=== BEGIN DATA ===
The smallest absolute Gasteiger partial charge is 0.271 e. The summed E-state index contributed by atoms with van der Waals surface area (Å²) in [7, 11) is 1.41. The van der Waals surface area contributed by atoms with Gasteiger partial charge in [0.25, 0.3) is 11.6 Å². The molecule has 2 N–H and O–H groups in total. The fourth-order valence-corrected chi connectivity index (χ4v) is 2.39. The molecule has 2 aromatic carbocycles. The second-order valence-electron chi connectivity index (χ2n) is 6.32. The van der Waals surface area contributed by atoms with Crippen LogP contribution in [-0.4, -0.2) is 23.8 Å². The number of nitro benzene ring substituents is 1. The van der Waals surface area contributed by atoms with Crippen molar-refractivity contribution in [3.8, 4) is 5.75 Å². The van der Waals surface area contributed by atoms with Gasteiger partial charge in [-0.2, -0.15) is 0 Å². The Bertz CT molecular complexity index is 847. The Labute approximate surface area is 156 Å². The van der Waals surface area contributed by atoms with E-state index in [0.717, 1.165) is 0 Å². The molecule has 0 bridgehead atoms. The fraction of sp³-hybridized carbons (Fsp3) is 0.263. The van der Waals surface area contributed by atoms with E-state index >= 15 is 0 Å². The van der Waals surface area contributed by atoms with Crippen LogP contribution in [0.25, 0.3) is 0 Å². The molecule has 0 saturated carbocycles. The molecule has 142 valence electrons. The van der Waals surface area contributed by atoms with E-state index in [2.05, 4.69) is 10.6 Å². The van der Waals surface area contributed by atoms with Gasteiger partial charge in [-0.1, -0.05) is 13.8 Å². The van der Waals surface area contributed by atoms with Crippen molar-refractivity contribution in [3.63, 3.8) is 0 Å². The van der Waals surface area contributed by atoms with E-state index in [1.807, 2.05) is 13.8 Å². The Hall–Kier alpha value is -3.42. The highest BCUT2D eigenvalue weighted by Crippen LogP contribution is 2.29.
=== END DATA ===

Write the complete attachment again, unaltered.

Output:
The smallest absolute Gasteiger partial charge is 0.271 e. The summed E-state index contributed by atoms with van der Waals surface area (Å²) in [7, 11) is 1.41. The van der Waals surface area contributed by atoms with Gasteiger partial charge in [0.25, 0.3) is 11.6 Å². The molecule has 2 N–H and O–H groups in total. The fourth-order valence-corrected chi connectivity index (χ4v) is 2.39. The molecule has 2 aromatic carbocycles. The second-order valence-electron chi connectivity index (χ2n) is 6.32. The van der Waals surface area contributed by atoms with Crippen LogP contribution in [-0.4, -0.2) is 23.8 Å². The number of nitro benzene ring substituents is 1. The van der Waals surface area contributed by atoms with Crippen molar-refractivity contribution in [3.8, 4) is 5.75 Å². The van der Waals surface area contributed by atoms with Gasteiger partial charge in [-0.2, -0.15) is 0 Å². The Bertz CT molecular complexity index is 847. The Labute approximate surface area is 156 Å². The van der Waals surface area contributed by atoms with E-state index in [0.717, 1.165) is 0 Å². The molecule has 0 bridgehead atoms. The fraction of sp³-hybridized carbons (Fsp3) is 0.263. The van der Waals surface area contributed by atoms with E-state index >= 15 is 0 Å². The van der Waals surface area contributed by atoms with Crippen LogP contribution in [0.25, 0.3) is 0 Å². The molecule has 0 saturated carbocycles. The molecule has 142 valence electrons. The van der Waals surface area contributed by atoms with E-state index in [2.05, 4.69) is 10.6 Å². The van der Waals surface area contributed by atoms with Gasteiger partial charge in [-0.1, -0.05) is 13.8 Å². The van der Waals surface area contributed by atoms with Crippen molar-refractivity contribution in [3.63, 3.8) is 0 Å². The van der Waals surface area contributed by atoms with E-state index in [1.807, 2.05) is 13.8 Å². The Hall–Kier alpha value is -3.42. The highest BCUT2D eigenvalue weighted by Crippen LogP contribution is 2.29.